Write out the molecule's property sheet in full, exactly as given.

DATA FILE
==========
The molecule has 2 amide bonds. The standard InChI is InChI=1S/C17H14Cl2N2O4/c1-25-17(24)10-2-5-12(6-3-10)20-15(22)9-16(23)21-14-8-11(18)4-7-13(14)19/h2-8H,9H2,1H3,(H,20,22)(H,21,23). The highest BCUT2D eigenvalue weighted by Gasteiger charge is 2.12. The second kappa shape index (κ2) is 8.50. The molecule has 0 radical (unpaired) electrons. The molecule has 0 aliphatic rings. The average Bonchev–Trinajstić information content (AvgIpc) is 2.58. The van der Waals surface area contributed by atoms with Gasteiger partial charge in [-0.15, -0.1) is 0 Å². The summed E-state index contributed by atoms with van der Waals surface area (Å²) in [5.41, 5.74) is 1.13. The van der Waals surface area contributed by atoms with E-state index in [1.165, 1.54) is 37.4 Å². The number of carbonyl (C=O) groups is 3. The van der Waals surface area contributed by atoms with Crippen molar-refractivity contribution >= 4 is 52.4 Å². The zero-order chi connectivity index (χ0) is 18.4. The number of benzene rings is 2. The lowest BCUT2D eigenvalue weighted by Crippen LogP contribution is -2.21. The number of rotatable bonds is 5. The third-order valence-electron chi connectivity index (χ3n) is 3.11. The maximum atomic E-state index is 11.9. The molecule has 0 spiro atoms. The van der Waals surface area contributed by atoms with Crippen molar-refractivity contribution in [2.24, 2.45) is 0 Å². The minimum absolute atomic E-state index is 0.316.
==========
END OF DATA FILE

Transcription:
The molecule has 2 amide bonds. The standard InChI is InChI=1S/C17H14Cl2N2O4/c1-25-17(24)10-2-5-12(6-3-10)20-15(22)9-16(23)21-14-8-11(18)4-7-13(14)19/h2-8H,9H2,1H3,(H,20,22)(H,21,23). The highest BCUT2D eigenvalue weighted by Gasteiger charge is 2.12. The second kappa shape index (κ2) is 8.50. The molecule has 0 radical (unpaired) electrons. The molecule has 0 aliphatic rings. The average Bonchev–Trinajstić information content (AvgIpc) is 2.58. The van der Waals surface area contributed by atoms with Gasteiger partial charge in [-0.15, -0.1) is 0 Å². The summed E-state index contributed by atoms with van der Waals surface area (Å²) in [5.41, 5.74) is 1.13. The van der Waals surface area contributed by atoms with E-state index in [1.165, 1.54) is 37.4 Å². The number of carbonyl (C=O) groups is 3. The van der Waals surface area contributed by atoms with Crippen molar-refractivity contribution >= 4 is 52.4 Å². The zero-order chi connectivity index (χ0) is 18.4. The number of benzene rings is 2. The lowest BCUT2D eigenvalue weighted by Crippen LogP contribution is -2.21. The number of rotatable bonds is 5. The third-order valence-electron chi connectivity index (χ3n) is 3.11. The maximum atomic E-state index is 11.9. The molecule has 0 spiro atoms. The van der Waals surface area contributed by atoms with Crippen molar-refractivity contribution in [2.24, 2.45) is 0 Å². The minimum absolute atomic E-state index is 0.316.